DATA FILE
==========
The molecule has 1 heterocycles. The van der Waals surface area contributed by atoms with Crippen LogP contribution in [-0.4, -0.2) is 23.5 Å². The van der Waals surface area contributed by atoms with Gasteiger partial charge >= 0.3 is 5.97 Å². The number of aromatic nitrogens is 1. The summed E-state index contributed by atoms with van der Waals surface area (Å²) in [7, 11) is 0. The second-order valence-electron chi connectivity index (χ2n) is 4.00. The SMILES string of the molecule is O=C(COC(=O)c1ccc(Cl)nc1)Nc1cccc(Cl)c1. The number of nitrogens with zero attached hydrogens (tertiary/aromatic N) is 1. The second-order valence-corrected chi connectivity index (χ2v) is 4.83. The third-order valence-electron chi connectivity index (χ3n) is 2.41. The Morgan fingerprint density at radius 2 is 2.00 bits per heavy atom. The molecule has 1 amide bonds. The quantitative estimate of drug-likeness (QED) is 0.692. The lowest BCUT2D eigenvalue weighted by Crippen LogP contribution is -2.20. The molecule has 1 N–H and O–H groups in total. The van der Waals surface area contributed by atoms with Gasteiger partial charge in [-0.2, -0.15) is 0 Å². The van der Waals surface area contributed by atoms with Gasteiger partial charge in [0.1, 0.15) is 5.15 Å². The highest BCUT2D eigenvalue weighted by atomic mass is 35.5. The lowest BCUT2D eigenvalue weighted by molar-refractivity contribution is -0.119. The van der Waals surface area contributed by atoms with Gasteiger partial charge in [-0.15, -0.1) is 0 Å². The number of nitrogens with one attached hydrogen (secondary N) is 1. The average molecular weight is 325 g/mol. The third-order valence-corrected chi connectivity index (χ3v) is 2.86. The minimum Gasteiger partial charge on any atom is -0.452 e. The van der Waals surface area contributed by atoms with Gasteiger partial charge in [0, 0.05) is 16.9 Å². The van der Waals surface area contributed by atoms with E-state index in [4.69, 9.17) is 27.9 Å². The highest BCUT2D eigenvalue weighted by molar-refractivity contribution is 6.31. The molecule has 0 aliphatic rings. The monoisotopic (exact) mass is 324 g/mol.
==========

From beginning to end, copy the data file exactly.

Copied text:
The molecule has 1 heterocycles. The van der Waals surface area contributed by atoms with Crippen LogP contribution in [-0.4, -0.2) is 23.5 Å². The van der Waals surface area contributed by atoms with Gasteiger partial charge >= 0.3 is 5.97 Å². The number of aromatic nitrogens is 1. The summed E-state index contributed by atoms with van der Waals surface area (Å²) in [7, 11) is 0. The second-order valence-electron chi connectivity index (χ2n) is 4.00. The SMILES string of the molecule is O=C(COC(=O)c1ccc(Cl)nc1)Nc1cccc(Cl)c1. The number of nitrogens with zero attached hydrogens (tertiary/aromatic N) is 1. The second-order valence-corrected chi connectivity index (χ2v) is 4.83. The third-order valence-electron chi connectivity index (χ3n) is 2.41. The Morgan fingerprint density at radius 2 is 2.00 bits per heavy atom. The molecule has 1 amide bonds. The quantitative estimate of drug-likeness (QED) is 0.692. The lowest BCUT2D eigenvalue weighted by Crippen LogP contribution is -2.20. The molecule has 1 N–H and O–H groups in total. The van der Waals surface area contributed by atoms with Gasteiger partial charge in [-0.2, -0.15) is 0 Å². The van der Waals surface area contributed by atoms with Gasteiger partial charge in [0.1, 0.15) is 5.15 Å². The highest BCUT2D eigenvalue weighted by atomic mass is 35.5. The lowest BCUT2D eigenvalue weighted by molar-refractivity contribution is -0.119. The van der Waals surface area contributed by atoms with Gasteiger partial charge in [-0.15, -0.1) is 0 Å². The number of nitrogens with one attached hydrogen (secondary N) is 1. The average molecular weight is 325 g/mol. The third-order valence-corrected chi connectivity index (χ3v) is 2.86. The minimum Gasteiger partial charge on any atom is -0.452 e. The van der Waals surface area contributed by atoms with Gasteiger partial charge in [0, 0.05) is 16.9 Å². The van der Waals surface area contributed by atoms with E-state index in [4.69, 9.17) is 27.9 Å². The highest BCUT2D eigenvalue weighted by molar-refractivity contribution is 6.31. The molecule has 0 aliphatic rings. The monoisotopic (exact) mass is 324 g/mol.